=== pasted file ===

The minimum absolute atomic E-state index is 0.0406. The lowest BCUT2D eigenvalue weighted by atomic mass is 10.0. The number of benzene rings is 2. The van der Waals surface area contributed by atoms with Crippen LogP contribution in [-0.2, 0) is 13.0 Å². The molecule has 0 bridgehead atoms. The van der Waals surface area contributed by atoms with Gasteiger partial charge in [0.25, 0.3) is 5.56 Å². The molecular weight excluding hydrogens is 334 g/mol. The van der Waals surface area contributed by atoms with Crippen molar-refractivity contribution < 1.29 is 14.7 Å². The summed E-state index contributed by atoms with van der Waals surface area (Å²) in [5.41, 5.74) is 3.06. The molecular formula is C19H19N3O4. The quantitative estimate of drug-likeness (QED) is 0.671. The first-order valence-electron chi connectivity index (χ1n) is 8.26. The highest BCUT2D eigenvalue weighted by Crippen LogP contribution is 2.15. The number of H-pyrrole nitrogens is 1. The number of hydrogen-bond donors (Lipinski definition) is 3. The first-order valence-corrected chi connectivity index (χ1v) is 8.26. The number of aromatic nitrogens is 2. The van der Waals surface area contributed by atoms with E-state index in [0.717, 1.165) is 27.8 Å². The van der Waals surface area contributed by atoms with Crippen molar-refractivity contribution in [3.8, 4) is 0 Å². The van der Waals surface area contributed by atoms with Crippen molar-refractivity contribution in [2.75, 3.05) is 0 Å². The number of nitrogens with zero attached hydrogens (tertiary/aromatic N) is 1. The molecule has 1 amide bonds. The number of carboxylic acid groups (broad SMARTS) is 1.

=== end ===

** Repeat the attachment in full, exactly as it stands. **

The minimum absolute atomic E-state index is 0.0406. The lowest BCUT2D eigenvalue weighted by atomic mass is 10.0. The number of benzene rings is 2. The van der Waals surface area contributed by atoms with Crippen LogP contribution in [-0.2, 0) is 13.0 Å². The molecule has 0 bridgehead atoms. The van der Waals surface area contributed by atoms with Gasteiger partial charge in [0.25, 0.3) is 5.56 Å². The molecular weight excluding hydrogens is 334 g/mol. The van der Waals surface area contributed by atoms with Crippen molar-refractivity contribution < 1.29 is 14.7 Å². The summed E-state index contributed by atoms with van der Waals surface area (Å²) in [5.41, 5.74) is 3.06. The molecular formula is C19H19N3O4. The quantitative estimate of drug-likeness (QED) is 0.671. The first-order valence-electron chi connectivity index (χ1n) is 8.26. The highest BCUT2D eigenvalue weighted by Crippen LogP contribution is 2.15. The number of H-pyrrole nitrogens is 1. The number of hydrogen-bond donors (Lipinski definition) is 3. The first-order valence-corrected chi connectivity index (χ1v) is 8.26. The number of aromatic nitrogens is 2. The van der Waals surface area contributed by atoms with E-state index in [0.717, 1.165) is 27.8 Å². The van der Waals surface area contributed by atoms with Crippen molar-refractivity contribution in [3.8, 4) is 0 Å². The van der Waals surface area contributed by atoms with Crippen molar-refractivity contribution in [2.75, 3.05) is 0 Å². The number of nitrogens with zero attached hydrogens (tertiary/aromatic N) is 1. The molecule has 1 amide bonds. The number of carboxylic acid groups (broad SMARTS) is 1.